Resilience on the fly

It has taken me a little while to decide to share this particular story about resilience. It’s very personal, yet a friend encouraged me to share it as it might encourage others to discover their innate resilience during challenging times. The ‘Seismic Resilience Series’ will resume next week with Part 2, “Author, Director and Star”.

At the beginning of August, an oncologist confirmed that my mother has advanced cancer in five different organs. She showed accelerated deterioration throughout August and into September when she started chemotherapy. Only a month and a half ago, she was driving, walking the dog, cooking, and listening to operas and concertos online. What a music buff!

There has been no time to adapt emotionally and cognitively. We take things day by day now. In Part 1 (Frustrated Attachments), I wrote that “Building your resilience muscles takes time…”. This isn’t entirely true. You don’t always have the luxury of time.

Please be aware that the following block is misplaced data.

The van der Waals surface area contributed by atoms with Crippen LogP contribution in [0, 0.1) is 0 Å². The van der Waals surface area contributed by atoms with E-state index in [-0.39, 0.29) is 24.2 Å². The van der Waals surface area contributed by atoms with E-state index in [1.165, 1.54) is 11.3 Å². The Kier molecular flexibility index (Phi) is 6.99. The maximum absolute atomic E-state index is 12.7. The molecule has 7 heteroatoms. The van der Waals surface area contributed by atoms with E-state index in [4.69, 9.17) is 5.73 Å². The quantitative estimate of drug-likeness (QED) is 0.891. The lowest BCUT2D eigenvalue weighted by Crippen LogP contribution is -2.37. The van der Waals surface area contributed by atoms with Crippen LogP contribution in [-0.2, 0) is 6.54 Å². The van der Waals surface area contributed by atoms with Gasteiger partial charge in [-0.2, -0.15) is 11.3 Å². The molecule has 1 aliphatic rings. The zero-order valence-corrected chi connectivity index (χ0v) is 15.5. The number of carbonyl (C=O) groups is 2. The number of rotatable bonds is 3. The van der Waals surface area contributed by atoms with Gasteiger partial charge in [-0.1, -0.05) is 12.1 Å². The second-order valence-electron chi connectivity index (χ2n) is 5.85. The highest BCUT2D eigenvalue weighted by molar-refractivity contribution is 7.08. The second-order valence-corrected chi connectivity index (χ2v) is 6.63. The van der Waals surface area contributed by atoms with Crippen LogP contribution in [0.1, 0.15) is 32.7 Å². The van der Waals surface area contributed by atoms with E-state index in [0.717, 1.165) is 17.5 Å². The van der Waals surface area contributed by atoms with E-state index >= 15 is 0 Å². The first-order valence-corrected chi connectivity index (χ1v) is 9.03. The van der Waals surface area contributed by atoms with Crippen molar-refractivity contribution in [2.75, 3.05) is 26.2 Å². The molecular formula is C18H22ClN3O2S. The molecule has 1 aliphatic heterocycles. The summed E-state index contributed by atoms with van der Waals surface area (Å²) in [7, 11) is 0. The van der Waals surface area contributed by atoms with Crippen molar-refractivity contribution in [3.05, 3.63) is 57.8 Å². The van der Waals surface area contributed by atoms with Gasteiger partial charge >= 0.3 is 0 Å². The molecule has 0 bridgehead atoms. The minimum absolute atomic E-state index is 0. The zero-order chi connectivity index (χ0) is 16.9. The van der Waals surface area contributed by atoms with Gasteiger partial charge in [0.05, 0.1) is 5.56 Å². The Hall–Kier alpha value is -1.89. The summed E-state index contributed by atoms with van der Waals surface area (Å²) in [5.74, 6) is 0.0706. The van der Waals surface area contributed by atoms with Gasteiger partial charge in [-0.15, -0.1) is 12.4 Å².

I’ve learned more about resilience in the past month than I have in the last several years. I want to share them with you. Take them as you will. Notice what comes up for you.

  • Resilience doesn’t necessarily feel like resilience at the time. It’s not always pulled together. It can be as simple as acknowledging how you feel right now and without judgement – anger, fear, forgetfulness, overwhelmed, apathy, numbness, hope;
  • Resilience doesn’t seek solutions or answers. It truly is okay not to know.
  • Resilience helps you to surpass preconceived limits, sometimes within minutes of what you thought was your most recently achieved limit and in completely unanticipated ways;
  • Resilience is magnified when shared;
  • Resilience is gratitude.

Above all, I am constantly reminded that resiliency is choosing to realize your natural capacity, potential, ability, and agility to withstand and navigate stress and crises when it’s least convenient to do so. I believe that is the key to building your resiliency “muscle”.

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